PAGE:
Funny advertising; serious undertones
In the past month, we’ve seen several newsworthy and economically impactful events including a volatility shock due to a squeeze on short-selling, a change in the White House, and expanded progress against the coronavirus. Each of these stories received a well-deserved amount of attention. However, the most underappreciated story might be one you’d only have noticed if you were paying more attention to the commercials during the Super Bowl. Did you watch General Motors’s advertisement starring Will Farrell, where he’s leading the charge against Norway? (https://www.gm.com/our-stories/no-way-norway.html) More specifically, the ad focuses on Norway’s superiority of electric vehicle (EV) adoption.
A broadening scope of change
Like other car manufacturers, General Motors’ overarching strategy for the recent past has been to increase the modularity between their different vehicle types. In other words, instead of using individualized parts and systems for each unique car make-and-model, GM product lines tend to share chassis design, replacement parts, system functionality, and so on. Thus, when General Motors felt that the fueling infrastructure, battery range, recharge speed, service options, and price points for electric vehicles were nearing an inflection point, their management teams made a widescale commitment to electric vehicles, which will impact multiple brands simultaneously. GM plans to launch 30 new EVs in concert with a $27 billion investment in electric and autonomous vehicles over the next 5 years. EVs are currently available in compact and sedan sized models, but GM is signaling an expansion across product types. Over the next five years, we may expect to see significant proliferation as EVs expand into off-road pickups, minivans, SUVs, commercial vehicles, and other industrial vehicles.
The effect of GMs move cannot be overstated because of two key attributes of the EV market. First, electric vehicles are steadily advancing towards price parity vs traditional internal combustion engine (ICE) vehicles, but it hasn’t arrived yet for most use cases. In terms of total cost of ownership, EVs currently cost more up front (due to battery costs) whereas ICE vehicles cost more to maintain and operate. Scaled manufacturing will create battery cost improvements which should accelerate the migration towards EVs within five years. Second, while EVs are relatively simple compared to ICE vehicles, the underlying technologies haven’t yet had the chance to enjoy the advantages of competitive innovation. For the past 100 years, traditional ICE vehicles have been getting safer, more sophisticated, and more efficient as the best and brightest minds focused their attention to improving their designs. Moreover, over the past decade Americans have enjoyed historically inexpensive fuel prices. Despite the ingrained infrastructure, fuel cost tailwind, and natural resistance to change, EVs have expanded from a virtually unknown niche product to an uncommon (2.8% market penetration), but not rare, product during the same 10 years. What might the next 10 years bring to an emerging industry with ample room for improvement and a continually expanding global ecosystem to support it?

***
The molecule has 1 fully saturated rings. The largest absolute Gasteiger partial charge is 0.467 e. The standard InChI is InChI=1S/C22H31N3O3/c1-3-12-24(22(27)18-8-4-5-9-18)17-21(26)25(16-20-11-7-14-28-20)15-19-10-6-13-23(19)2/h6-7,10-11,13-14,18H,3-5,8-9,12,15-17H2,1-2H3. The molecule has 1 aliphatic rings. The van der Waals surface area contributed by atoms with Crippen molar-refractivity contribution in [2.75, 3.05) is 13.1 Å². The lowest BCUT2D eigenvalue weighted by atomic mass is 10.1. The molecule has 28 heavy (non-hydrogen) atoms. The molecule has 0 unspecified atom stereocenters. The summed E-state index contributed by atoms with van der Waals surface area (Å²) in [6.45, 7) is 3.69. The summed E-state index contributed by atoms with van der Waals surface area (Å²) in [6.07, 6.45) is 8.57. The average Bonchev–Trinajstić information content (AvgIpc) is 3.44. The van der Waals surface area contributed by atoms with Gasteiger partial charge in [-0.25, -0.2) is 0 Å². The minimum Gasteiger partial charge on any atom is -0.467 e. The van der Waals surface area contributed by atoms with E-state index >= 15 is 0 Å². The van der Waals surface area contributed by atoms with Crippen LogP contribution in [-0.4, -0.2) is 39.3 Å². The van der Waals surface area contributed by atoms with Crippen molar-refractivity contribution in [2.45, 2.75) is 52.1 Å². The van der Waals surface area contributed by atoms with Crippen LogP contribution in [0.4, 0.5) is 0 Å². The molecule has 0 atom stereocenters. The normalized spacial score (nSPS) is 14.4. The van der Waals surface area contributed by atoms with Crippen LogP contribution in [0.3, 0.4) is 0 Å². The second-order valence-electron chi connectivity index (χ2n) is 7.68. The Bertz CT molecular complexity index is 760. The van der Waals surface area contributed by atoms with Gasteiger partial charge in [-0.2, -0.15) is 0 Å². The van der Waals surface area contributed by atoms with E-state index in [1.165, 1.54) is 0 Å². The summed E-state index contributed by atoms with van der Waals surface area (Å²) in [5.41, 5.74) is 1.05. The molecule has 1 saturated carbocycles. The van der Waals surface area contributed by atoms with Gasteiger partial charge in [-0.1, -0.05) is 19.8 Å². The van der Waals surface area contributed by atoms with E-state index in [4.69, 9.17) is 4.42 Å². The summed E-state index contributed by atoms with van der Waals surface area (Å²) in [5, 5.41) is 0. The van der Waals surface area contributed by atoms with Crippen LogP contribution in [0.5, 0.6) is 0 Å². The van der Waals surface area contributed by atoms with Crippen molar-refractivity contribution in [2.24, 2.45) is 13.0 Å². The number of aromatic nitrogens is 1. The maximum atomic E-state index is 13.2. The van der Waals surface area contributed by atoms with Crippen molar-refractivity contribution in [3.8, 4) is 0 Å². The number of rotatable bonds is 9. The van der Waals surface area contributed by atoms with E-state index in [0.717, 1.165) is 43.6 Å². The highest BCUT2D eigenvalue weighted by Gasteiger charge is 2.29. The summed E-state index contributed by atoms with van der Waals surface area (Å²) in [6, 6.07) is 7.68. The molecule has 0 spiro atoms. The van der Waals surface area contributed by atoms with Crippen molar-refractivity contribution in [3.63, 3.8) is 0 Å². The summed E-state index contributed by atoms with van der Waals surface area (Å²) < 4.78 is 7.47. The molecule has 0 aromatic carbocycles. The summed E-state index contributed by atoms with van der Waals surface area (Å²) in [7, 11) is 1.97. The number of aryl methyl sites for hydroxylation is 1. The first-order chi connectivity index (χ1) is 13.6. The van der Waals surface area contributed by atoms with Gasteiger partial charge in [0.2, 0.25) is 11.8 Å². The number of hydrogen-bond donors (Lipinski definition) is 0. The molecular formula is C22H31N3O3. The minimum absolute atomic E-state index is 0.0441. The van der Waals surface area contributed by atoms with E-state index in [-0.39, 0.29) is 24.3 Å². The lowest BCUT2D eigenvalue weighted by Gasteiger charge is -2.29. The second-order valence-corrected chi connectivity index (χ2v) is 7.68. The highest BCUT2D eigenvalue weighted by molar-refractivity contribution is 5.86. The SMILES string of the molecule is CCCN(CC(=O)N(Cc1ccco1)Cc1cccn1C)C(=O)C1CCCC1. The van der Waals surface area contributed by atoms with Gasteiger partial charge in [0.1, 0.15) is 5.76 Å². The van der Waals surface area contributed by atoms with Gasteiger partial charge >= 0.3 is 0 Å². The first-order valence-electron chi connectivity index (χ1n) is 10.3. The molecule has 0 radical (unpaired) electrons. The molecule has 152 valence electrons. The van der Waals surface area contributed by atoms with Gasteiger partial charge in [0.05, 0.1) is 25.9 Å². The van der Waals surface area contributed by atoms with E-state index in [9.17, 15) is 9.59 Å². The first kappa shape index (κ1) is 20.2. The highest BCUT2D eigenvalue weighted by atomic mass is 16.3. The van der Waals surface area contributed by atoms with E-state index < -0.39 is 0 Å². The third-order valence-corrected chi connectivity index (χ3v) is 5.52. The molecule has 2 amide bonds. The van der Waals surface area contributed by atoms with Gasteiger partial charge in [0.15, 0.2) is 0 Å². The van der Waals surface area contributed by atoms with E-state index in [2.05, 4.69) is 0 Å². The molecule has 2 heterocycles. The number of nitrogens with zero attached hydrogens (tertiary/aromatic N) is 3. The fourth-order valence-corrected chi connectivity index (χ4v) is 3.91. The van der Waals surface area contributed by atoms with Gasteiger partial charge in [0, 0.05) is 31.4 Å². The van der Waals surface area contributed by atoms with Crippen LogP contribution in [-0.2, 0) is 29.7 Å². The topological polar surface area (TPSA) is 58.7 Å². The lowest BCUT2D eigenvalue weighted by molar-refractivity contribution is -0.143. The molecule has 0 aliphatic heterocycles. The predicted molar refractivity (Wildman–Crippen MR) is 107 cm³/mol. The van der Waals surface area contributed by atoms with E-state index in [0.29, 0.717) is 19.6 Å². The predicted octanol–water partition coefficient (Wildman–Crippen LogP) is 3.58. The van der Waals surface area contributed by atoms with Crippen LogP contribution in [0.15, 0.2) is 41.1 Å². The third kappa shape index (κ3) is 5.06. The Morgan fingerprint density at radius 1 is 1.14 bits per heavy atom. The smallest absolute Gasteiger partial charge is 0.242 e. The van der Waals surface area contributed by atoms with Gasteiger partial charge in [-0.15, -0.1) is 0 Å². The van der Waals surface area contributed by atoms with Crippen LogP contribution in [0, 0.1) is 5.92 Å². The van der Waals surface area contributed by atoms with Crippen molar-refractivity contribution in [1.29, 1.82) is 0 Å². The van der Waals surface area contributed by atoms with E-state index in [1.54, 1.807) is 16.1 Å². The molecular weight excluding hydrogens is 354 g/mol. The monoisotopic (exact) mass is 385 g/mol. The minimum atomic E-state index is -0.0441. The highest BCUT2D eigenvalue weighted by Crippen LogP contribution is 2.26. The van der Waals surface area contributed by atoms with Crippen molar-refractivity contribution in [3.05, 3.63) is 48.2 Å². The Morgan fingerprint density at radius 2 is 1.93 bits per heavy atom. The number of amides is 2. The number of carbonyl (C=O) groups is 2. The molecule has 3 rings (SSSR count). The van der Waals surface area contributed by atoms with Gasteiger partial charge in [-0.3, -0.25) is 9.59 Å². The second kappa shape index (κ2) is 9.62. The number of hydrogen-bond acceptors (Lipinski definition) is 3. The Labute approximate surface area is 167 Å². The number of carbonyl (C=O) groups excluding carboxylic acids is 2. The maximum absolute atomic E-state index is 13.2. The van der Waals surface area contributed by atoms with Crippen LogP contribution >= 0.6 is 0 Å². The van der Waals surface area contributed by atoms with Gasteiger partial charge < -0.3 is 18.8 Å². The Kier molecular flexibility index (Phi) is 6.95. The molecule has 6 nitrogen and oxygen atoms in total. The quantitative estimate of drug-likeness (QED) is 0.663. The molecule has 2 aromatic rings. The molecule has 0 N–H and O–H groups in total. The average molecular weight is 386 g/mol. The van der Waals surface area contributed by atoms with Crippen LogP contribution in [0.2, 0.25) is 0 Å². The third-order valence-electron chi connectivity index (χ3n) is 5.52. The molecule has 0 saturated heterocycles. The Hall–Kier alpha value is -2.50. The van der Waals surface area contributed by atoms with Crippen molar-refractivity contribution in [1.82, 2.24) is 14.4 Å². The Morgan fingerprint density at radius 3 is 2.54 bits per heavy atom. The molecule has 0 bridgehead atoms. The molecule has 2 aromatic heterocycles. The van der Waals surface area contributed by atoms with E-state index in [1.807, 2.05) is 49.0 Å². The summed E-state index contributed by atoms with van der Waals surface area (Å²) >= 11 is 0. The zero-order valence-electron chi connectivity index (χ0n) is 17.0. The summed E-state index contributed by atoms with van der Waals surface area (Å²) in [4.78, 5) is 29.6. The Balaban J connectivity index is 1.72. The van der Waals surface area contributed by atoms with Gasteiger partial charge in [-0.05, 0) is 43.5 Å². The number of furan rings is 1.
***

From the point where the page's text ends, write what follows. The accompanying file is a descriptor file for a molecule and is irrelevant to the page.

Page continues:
Competitors, new and old